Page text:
Why Finding Fault and Placing Blame Won't Solve Anything

Yesterday I woke up early.  Mike was out of town, and I knew I needed to get up early to be able to shower and get everything ready before it was time to wake the girls for the day.

I had plenty of time for the things I needed to accomplish.  Get dressed, make breakfast, pack snacks and backpacks, get two 5 year olds ready for school . . . no problem.

Except . . . I decided to open my computer for just a few minutes.  (What was I thinking?!!!)

A few too many minutes went by and in a panic I closed my computer, rushed up the steps, stressed out from how little time I now had to accomplish such a long task list!

 And it's *that* mom that my girls woke up to.

Have you ever tried to get two little kids to do anything in a hurry?  If you have, then you can picture the scene in my house.


I woke up Shannay and told her to go potty.  Shannay's not a morning person. At all.  So I give her the extra time she needs.  Except we didn't have extra time today because I made a poor decision.

As I finished getting her sister ready, and then told Shannay it was her turn to get ready she said, "I need to go potty" . . .  just like she does every. single. morning.  She always waits until it's her turn and then SUDDENLY she has to go.  For real.

You see, she has control issues.  It's too much to explain so you can read this if you want to understand what I'm saying.  But the point is, I know this is how the morning is going to go down.  On most mornings, it doesn't bug me.  I don't let her need to be in control be an issue for us.  I politely tell her, "Okay, go potty and let's get ready."

But because I had made the decision to get online and waste precious minutes that I didn't need to waste, I was not the mom she needed.  I flipped.  I yelled like a crazy person said , "Shannay, we do this every single day.  You are not in control.  I am in control."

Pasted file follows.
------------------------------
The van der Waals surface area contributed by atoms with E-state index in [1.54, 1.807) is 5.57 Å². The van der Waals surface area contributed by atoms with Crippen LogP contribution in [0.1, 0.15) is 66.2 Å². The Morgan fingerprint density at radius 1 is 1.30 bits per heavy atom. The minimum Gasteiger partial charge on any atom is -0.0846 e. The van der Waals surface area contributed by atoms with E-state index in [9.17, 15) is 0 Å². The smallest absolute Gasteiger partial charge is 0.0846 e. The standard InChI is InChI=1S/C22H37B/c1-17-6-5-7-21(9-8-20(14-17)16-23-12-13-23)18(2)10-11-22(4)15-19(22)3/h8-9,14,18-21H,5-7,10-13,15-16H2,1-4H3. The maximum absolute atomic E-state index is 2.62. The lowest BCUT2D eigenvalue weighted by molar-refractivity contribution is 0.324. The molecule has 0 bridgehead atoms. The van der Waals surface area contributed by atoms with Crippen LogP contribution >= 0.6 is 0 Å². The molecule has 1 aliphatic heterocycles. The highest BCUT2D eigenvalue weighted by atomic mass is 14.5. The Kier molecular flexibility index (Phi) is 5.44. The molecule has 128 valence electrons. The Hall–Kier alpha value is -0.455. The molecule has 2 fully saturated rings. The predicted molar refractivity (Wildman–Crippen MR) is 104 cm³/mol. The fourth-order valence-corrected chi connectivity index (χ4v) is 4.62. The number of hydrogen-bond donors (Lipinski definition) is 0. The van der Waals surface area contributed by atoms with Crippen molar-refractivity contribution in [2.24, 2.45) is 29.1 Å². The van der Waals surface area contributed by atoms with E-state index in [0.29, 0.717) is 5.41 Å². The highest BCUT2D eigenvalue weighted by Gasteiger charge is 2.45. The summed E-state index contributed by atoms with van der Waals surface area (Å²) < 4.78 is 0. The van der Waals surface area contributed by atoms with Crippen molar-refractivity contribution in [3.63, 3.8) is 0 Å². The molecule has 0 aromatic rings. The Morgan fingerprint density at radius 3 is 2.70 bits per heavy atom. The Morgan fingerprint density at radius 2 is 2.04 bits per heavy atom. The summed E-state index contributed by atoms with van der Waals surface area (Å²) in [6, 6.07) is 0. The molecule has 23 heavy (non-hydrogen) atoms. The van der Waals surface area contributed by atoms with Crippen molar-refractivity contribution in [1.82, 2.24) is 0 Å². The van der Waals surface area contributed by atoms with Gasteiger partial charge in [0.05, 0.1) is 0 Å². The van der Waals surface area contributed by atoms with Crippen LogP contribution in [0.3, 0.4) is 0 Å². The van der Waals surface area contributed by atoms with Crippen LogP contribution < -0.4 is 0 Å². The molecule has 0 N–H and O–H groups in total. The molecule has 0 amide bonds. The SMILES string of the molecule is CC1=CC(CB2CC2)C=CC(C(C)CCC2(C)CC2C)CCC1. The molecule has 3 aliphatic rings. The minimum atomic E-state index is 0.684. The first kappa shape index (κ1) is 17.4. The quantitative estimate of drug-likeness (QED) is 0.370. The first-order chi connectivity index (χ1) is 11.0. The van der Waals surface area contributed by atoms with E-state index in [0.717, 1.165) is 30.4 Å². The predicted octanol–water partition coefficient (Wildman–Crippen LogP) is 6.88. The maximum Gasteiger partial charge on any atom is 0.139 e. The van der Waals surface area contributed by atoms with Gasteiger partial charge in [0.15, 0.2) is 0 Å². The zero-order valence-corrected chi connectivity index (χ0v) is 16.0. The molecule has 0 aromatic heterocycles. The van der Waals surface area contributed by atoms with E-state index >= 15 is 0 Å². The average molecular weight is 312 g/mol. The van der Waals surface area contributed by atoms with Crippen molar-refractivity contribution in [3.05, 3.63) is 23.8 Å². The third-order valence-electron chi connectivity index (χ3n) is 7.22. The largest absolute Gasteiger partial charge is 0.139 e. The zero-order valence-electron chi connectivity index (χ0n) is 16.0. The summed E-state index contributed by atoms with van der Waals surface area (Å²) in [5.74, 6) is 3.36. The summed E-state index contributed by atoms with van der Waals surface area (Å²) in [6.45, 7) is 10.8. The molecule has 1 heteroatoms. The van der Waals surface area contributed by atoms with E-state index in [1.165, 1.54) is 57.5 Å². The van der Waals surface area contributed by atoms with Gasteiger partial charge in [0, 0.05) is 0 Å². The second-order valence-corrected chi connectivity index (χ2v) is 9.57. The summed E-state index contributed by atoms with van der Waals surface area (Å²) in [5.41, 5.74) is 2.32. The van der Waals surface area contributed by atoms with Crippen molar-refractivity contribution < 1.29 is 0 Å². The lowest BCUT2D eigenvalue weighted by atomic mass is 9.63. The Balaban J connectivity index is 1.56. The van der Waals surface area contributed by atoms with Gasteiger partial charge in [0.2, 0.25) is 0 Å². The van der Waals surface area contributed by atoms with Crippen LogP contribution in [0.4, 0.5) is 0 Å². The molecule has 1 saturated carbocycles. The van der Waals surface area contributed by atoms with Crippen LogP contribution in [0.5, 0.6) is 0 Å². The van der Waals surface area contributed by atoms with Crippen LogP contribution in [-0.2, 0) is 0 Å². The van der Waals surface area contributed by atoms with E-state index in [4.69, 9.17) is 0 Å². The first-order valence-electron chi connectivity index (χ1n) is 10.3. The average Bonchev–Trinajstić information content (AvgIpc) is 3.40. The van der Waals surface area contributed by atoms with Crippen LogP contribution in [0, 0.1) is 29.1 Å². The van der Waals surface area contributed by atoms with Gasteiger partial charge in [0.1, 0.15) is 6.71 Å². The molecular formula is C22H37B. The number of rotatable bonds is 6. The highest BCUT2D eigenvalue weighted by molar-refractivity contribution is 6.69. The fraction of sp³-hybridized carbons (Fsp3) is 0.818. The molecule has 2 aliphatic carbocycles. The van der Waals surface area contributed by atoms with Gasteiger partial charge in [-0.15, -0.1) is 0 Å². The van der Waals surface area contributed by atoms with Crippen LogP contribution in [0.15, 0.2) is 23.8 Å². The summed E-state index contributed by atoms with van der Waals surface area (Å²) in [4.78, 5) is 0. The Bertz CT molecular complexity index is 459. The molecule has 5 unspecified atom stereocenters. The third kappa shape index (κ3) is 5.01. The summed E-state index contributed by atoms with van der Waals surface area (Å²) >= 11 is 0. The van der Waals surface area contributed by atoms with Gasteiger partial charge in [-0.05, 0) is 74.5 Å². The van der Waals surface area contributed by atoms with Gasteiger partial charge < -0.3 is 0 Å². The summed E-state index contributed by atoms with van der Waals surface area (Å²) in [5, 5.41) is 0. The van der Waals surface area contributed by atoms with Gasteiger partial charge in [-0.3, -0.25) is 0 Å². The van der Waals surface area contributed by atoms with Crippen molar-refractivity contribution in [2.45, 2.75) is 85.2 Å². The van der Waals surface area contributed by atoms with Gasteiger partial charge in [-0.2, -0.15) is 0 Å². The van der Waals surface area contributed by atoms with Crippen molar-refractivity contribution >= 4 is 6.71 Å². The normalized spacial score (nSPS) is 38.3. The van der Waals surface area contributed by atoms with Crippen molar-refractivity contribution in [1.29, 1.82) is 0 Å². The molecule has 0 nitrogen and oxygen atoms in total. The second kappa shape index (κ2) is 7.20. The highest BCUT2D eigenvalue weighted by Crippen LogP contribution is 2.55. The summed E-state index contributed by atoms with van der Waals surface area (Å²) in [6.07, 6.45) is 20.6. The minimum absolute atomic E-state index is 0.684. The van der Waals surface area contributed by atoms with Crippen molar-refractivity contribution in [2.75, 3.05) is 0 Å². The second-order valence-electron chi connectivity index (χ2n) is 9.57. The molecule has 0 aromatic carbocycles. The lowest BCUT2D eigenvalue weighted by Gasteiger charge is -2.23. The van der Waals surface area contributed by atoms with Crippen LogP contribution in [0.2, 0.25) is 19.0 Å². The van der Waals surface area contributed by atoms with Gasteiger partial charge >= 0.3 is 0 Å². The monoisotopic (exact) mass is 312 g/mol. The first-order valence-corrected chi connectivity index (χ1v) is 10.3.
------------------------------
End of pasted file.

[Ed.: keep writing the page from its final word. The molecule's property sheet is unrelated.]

Side note:  Anytime you have to STATE that you are in control, you aren't.

The morning proceeded pretty much as you would expect it to go with a stressed out, flipped out mom. Lots of yelling, lots of hurrying, lots of tears.

When we finally got in the car, and we were all able to take a deep breath, I said, "Girls, I'm sorry.  You didn't do anything wrong this morning.  I did.  I wasted time on my computer and then I got mad at you because we had to hurry. I'm sorry.  It's my fault."

Nikki said, "Mama, fault don't matter."

Cue my mama tears.

You see, when we have conflict in our house, especially between the girls, there is always such a great need for them to blame, to establish whose fault something is.  And I often just say to them, "Ladies, fault doesn't matter.  Let's just say we're sorry, fix the problem, and move on."

Sure fault matters. But my point to them is that sometimes we are so busy trying to find fault, and place blame, that we get stuck in the conflict and can't move on.

Despite my parenting fail of the morning, she was able to reach beyond the craziness and find the reassurance I give them when conflict threatens to overtake them.

"Fault don't matter."

All that to say, if today you're feeling like you've blown it as a parent, take a deep breath, say you're sorry, fix the problem, and move on. You're probably getting way more right than you think.

1 comment:

  1. As always, love your perspective and your wisdom.


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